The frequency and severity of flood events is increasing as a result of climate change. Flood-resilient architecture prepares buildings to withstand flooding events, while supporting everyday quality of life. It considers the use of materials, construction methods and the style of home. By implementing flood-resilient design, architects can actively mitigate or minimize the effects of flooding.
Water Lane from London-based floating architecture specialists Baca Architects led by architects Richard Coutts and Robert Barker has been developed to complete a dual task. Situated in a centuries-old village in Oxfordshire, England, recorded in the 1086 survey known as the Doomsday Book, it had to compliment the area’s traditional houses but also protect itself from potential flooding.
The residence is made from four interlocking larch-clad gabled volumes, raised above its flood-prone site on wooden blocks and an elevated deck, which allows water flow below the structure without causing damage when the area floods during high rainfall.
The landscape is sculpted to accept encroaching water, adding water storage and acting as a gradual warning of the advancing floodwaters, while during dry spells the house appears to lightly float above the site.
The interlocking forms of the home define its four different areas – a living room, dining space, kitchen and bedroom block that have variating ceiling heights to provide contrast between the spaces. Glass doors in the gables open out onto the elevated deck facing the rear garden.
Developed by local H&P architects, Blooming Bamboo home is situated in a flood-stricken region of Vetnam that receives extreme temperatures year-round. As its name suggests, the modular low-cost housing project is constructed with local materials such as bamboo, fiberboard, coconut leaves and recycled oil containers. It is assembled using module units bolted and bound together. Secured using anchors, ties and solid connections, the building is strong enough to withstand a 1.5m high flood.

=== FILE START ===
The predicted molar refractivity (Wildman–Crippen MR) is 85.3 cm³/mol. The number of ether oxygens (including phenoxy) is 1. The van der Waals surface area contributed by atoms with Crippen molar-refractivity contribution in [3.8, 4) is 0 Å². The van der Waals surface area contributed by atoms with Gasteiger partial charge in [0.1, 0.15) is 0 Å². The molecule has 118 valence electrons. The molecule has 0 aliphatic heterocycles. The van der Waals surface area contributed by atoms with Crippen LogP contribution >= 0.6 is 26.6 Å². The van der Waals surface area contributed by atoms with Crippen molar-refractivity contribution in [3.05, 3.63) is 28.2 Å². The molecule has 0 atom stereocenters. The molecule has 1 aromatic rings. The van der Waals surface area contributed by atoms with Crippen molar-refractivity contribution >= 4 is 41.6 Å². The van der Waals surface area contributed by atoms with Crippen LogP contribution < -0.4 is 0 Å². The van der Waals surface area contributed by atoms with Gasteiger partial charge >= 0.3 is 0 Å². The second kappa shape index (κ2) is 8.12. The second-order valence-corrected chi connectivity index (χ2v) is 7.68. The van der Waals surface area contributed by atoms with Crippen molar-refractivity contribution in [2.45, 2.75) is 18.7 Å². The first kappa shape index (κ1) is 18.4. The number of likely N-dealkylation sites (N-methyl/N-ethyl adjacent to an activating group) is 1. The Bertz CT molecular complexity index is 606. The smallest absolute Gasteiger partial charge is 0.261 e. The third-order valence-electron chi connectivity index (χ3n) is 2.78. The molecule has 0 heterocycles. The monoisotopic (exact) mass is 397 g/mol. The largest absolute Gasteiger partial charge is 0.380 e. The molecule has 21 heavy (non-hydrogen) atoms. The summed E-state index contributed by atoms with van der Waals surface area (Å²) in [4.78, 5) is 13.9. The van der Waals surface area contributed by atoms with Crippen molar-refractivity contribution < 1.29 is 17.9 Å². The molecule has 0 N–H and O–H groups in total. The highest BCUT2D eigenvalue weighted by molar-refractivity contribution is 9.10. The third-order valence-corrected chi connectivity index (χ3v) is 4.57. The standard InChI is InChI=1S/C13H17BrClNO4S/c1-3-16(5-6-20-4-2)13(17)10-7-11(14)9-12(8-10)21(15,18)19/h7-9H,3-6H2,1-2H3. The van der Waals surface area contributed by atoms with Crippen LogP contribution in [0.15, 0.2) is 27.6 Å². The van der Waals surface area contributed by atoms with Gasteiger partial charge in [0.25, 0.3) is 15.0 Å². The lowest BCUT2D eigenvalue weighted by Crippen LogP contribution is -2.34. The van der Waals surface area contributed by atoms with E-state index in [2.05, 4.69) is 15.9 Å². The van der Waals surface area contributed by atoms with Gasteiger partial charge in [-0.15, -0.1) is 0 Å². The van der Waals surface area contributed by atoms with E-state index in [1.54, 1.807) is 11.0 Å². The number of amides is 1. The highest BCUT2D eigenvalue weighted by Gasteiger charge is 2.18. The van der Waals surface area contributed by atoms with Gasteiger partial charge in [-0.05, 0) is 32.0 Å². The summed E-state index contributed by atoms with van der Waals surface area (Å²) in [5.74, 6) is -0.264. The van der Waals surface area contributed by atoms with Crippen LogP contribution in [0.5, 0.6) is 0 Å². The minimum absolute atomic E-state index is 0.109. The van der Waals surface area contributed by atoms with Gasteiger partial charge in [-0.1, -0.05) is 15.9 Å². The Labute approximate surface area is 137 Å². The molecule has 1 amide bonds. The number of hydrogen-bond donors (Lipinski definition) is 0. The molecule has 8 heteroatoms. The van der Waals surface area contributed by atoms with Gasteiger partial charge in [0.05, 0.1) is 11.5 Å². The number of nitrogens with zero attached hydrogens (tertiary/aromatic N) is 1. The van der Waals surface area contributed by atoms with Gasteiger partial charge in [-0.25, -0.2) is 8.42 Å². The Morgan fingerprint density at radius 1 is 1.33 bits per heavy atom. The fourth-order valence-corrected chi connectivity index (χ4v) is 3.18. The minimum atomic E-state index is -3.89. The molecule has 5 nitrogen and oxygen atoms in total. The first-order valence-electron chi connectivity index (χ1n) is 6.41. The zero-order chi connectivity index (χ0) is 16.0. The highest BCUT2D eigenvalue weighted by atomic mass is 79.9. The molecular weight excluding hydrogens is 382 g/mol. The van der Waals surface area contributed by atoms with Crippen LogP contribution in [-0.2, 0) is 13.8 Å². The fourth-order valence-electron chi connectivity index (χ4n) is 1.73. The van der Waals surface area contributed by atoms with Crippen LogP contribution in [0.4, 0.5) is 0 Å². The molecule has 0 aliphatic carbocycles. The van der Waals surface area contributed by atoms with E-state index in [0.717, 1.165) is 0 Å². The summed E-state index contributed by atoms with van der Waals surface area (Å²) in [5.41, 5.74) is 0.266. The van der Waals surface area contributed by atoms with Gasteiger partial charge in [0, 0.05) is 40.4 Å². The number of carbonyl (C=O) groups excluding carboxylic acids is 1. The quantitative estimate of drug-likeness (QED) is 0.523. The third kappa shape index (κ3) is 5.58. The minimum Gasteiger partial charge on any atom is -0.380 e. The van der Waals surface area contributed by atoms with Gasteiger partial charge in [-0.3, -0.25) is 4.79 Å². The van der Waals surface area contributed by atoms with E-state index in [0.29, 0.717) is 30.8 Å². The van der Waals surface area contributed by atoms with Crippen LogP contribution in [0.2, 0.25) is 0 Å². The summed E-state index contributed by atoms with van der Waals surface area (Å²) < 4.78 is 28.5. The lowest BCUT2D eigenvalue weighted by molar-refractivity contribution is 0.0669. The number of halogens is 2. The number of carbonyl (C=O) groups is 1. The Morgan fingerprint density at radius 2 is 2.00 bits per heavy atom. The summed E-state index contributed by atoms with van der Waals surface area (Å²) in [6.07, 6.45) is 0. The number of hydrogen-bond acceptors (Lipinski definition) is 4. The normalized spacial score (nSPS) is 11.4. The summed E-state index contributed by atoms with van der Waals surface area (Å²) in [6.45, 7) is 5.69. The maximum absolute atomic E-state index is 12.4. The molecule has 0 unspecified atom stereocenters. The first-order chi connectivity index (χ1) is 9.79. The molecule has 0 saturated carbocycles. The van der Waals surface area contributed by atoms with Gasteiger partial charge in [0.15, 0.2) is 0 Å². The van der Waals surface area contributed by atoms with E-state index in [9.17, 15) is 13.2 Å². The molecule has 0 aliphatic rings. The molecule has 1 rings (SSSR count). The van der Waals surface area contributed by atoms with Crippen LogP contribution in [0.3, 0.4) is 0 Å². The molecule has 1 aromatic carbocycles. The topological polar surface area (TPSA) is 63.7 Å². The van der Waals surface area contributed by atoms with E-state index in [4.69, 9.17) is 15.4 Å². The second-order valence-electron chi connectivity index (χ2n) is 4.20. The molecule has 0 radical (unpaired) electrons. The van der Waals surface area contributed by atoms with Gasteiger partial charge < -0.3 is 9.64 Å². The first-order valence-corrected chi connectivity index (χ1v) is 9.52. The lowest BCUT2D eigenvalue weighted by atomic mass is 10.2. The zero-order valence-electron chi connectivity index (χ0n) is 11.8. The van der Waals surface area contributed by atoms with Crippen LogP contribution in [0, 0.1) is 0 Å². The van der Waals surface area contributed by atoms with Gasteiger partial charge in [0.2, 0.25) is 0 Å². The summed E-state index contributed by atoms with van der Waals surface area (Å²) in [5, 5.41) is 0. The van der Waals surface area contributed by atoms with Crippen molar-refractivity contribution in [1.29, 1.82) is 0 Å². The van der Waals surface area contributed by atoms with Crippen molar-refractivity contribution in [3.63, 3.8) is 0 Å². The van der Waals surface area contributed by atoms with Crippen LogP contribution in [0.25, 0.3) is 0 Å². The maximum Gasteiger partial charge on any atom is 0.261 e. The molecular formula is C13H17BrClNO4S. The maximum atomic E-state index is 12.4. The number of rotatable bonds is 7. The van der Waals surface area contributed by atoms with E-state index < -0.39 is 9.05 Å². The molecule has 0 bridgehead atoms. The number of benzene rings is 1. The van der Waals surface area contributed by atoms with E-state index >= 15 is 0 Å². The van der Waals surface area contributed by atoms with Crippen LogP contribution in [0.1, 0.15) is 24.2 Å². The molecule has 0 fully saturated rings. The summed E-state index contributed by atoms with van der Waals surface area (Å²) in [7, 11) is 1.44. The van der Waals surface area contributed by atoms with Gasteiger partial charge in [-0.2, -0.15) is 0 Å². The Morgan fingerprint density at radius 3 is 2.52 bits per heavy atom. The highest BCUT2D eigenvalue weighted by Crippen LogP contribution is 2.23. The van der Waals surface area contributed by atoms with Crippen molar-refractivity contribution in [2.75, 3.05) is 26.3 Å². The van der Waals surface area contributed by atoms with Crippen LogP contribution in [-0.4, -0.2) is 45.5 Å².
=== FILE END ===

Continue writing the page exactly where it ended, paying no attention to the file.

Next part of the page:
The concept, which is conceived as an adaptable and flexible piece of vernacular architecture, costs under 2000USD per unit, which makes it a great solution for affordable housing. Taking just 25 days to assemble, the plan allows for mass-production, and the ability for villagers to build themselves.
The interior of the building works as a multi-functional space, it can serve as a house, educational, medical or community center.
American firm Parnagian Architects has imagined a conceptual house set in the low lying salt marshes in coastal New Jersey as a lasting replacement for a multi-generational family home that was damaged beyond repair during Hurricane Sandy. Lifted on stilts above the flood-prone site, the Salt Box house takes on a narrow, rectilinear form – a constraint due to a local ordinance prescribing the home’s footprint to match that of the prior dwelling.
The building rises three levels. The first floor holds a bedroom and an open living, dining and kitchen area with a double-height volume and floor-to-ceiling glass, inviting inhabitants into the landscape. Large expanses of glass help the interior feel connected to the surrounding terrain. The main living space flows onto a glass-lined terrace, where a staircase connects to the ground level.
Wrapping the home’s exterior is a patterned rain screen composed of alternating width Atlantic White Cedar boards, which helps mitigate solar heat gain. The wood is meant to age gracefully over time weathering to a natural grey, which will give it the appearance of having always been there.
An array of photovoltaic panels at the roof level provides electricity for the home, taking advantage of the gently sloping planar roof surface and abundant southwesterly sun exposure.